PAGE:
The economy of the Middle East is very diverse, with national economies ranging from hydrocarbon-exporting rentiers to centralized socialist economies and free-market economies. The region is best known for oil production and export, which significantly impacts the entire region through the wealth it generates and through labor utilization. In recent years, many of the countries in the region have undertaken efforts to diversify their economies.

A sudden stop in capital flows is defined as a sudden slowdown in private capital inflows into emerging market economies, and a corresponding sharp reversal from large current account deficits into smaller deficits or small surpluses. Sudden stops are usually followed by a sharp decrease in output, private spending and credit to the private sector, and real exchange rate depreciation. The term “sudden stop” was inspired by a banker’s comment on a paper by Rüdiger Dornbusch and Alejandro Werner about Mexico, that “it is not speed that kills, it is the sudden stop”.

This article is about the economic history of Ecuador and its evolution from colonial to modern times.

An oil boom is a period of largeinflow of income as a result of high global oil prices or large oil production in an economy. Generally, this short period initially brings economic benefits, in terms of increased GDP growth, but might later lead to a resource curse.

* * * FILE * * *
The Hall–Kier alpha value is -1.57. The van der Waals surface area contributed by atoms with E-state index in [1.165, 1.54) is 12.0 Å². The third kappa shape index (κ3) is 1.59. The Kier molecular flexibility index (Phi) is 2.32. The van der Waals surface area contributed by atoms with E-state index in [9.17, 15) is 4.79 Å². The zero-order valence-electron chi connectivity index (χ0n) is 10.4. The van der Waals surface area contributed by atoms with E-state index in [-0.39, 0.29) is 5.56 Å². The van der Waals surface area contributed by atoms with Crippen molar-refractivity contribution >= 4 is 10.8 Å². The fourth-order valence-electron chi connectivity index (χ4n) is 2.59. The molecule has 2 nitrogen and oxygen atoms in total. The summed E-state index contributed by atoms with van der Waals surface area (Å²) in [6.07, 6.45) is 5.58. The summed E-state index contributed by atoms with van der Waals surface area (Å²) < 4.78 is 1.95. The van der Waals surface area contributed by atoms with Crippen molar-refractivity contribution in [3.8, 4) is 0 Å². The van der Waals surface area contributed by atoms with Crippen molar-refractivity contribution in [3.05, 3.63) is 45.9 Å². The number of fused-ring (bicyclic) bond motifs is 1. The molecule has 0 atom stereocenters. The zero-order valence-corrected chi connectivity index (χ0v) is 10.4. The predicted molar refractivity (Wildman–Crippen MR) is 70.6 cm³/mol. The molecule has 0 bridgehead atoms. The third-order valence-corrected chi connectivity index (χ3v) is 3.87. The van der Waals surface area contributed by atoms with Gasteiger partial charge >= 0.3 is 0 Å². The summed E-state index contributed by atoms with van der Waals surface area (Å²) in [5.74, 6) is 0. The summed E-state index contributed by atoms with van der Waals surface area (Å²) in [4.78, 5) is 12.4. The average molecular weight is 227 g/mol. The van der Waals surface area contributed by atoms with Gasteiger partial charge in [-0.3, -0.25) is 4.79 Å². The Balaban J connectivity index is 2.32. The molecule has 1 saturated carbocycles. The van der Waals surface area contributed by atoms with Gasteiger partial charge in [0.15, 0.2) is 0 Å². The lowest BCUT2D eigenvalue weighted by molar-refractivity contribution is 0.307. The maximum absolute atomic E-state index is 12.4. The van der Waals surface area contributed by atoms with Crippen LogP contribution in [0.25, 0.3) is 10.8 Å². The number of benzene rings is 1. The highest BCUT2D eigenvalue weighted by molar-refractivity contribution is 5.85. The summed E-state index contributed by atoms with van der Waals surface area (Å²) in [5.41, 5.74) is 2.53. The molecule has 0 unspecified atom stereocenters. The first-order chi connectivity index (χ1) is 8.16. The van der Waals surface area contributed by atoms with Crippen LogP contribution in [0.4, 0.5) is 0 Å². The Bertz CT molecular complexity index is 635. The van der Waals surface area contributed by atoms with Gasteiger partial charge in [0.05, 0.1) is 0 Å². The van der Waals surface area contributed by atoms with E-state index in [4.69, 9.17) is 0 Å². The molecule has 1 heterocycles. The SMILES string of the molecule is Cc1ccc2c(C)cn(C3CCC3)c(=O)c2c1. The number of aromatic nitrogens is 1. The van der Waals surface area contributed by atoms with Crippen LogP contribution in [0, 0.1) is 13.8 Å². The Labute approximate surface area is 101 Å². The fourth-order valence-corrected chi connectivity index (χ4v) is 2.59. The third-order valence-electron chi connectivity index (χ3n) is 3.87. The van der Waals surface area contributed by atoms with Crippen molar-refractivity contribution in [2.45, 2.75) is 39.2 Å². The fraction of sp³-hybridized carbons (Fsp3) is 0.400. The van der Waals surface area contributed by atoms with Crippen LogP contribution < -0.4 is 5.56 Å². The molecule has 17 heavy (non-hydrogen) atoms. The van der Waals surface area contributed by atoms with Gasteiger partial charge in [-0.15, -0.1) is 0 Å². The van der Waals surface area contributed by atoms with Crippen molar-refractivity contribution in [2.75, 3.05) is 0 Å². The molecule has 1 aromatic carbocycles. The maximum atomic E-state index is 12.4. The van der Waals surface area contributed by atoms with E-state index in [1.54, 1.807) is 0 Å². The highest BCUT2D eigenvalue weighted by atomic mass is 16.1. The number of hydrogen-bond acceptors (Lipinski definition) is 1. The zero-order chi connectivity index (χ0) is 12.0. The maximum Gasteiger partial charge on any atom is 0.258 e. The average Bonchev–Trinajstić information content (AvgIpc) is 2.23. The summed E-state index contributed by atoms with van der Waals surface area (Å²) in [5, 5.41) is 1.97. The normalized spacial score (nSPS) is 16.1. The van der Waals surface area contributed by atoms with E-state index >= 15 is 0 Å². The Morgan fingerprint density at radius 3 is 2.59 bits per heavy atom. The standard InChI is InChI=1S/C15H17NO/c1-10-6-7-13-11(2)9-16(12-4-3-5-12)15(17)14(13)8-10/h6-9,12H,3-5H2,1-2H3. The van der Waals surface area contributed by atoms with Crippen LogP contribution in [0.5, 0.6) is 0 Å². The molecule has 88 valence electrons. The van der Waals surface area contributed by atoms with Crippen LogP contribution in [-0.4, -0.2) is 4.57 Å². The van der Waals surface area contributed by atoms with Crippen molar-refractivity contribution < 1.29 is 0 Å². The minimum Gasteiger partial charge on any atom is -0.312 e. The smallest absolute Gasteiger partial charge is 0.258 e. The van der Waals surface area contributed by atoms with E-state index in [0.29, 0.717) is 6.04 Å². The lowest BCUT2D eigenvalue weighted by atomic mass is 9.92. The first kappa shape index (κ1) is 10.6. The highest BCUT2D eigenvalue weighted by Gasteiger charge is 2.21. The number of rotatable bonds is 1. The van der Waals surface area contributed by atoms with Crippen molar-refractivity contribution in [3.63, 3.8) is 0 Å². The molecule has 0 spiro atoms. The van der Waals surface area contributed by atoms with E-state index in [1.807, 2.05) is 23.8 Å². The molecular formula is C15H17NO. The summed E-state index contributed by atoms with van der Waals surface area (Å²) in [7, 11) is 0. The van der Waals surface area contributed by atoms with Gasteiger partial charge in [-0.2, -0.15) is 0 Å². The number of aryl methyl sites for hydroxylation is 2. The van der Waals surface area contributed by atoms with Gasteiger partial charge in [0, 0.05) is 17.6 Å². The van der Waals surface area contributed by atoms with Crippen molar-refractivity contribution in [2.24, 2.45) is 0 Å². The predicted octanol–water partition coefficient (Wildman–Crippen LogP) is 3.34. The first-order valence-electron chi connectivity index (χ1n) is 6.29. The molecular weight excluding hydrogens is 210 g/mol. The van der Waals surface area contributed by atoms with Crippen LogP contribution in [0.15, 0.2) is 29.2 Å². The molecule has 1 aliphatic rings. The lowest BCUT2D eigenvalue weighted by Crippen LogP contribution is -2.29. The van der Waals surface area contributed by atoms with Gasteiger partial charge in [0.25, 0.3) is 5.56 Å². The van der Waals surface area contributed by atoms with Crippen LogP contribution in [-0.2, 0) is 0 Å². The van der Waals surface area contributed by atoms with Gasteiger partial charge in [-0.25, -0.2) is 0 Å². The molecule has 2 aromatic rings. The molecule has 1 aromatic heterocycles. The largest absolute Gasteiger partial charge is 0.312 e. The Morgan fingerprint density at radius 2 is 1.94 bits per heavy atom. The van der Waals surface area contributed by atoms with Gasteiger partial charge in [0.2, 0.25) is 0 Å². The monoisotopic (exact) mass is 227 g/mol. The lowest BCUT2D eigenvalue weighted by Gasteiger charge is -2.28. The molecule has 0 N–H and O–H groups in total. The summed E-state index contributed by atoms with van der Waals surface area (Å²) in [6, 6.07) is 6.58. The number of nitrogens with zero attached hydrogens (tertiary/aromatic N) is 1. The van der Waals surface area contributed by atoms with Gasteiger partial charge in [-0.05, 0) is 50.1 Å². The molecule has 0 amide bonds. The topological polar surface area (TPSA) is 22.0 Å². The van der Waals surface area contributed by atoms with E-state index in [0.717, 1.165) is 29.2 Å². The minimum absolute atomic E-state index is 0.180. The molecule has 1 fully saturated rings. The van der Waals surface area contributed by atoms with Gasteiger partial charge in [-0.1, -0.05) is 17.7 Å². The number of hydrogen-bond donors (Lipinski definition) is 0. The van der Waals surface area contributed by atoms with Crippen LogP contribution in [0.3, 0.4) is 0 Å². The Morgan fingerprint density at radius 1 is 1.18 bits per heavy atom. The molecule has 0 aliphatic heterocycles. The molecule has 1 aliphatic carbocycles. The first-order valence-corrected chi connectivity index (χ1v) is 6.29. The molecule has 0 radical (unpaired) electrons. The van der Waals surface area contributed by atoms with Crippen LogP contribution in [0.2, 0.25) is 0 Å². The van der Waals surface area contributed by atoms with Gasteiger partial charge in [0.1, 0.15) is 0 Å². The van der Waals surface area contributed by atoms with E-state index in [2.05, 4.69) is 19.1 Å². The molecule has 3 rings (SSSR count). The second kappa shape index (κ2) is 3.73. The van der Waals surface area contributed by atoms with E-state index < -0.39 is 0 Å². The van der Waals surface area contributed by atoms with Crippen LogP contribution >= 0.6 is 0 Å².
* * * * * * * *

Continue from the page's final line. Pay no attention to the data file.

Baltic states housing bubble

The Baltic states housing bubble is an economic bubble involving major cities in Estonia, Latvia and Lithuania. The Baltic States had enjoyed a relatively strong economic growth between 2000 and 2006, and the real estate sectors had performed well since 2000. In fact, in between 2005Q1 and 2007Q1, the official house price index for Estonia, Latvia and Lithuania recorded a sharp jump of 104.6%, 134.3% and 106.7%. By comparison, the official house price index for Euro Area increased by 11.8% for a similar time period.


  1. Ebrahim-zadeh, Christine (March 2003). "Back to Basics – Dutch Disease: Too much wealth managed unwisely". Finance and Development, A quarterly magazine of the IMF. IMF. Archived from the original on 17 June 2008. Retrieved 17 June 2008. This syndrome has come to be known as "Dutch disease". Although the disease is generally associated with a natural resource discovery, it can occur from any development that results in a large inflow of foreign currency, including a sharp surge in natural resource prices, foreign assistance, and foreign direct investment. Economists have used the Dutch disease model to examine such episodes, including the impact of the flow of American treasures into sixteenth-century Spain and gold discoveries in Australia in the 1850s.
  2. "The Dutch Disease". The Economist. 26 November 1977. p. 82–83.
  3. 1 2 Corden WM (1984). "Boom Sector and Dutch Disease Economics: Survey and Consolidation". Oxford Economic Papers. 36 (3): 362. doi:10.1093/oxfordjournals.oep.a041643.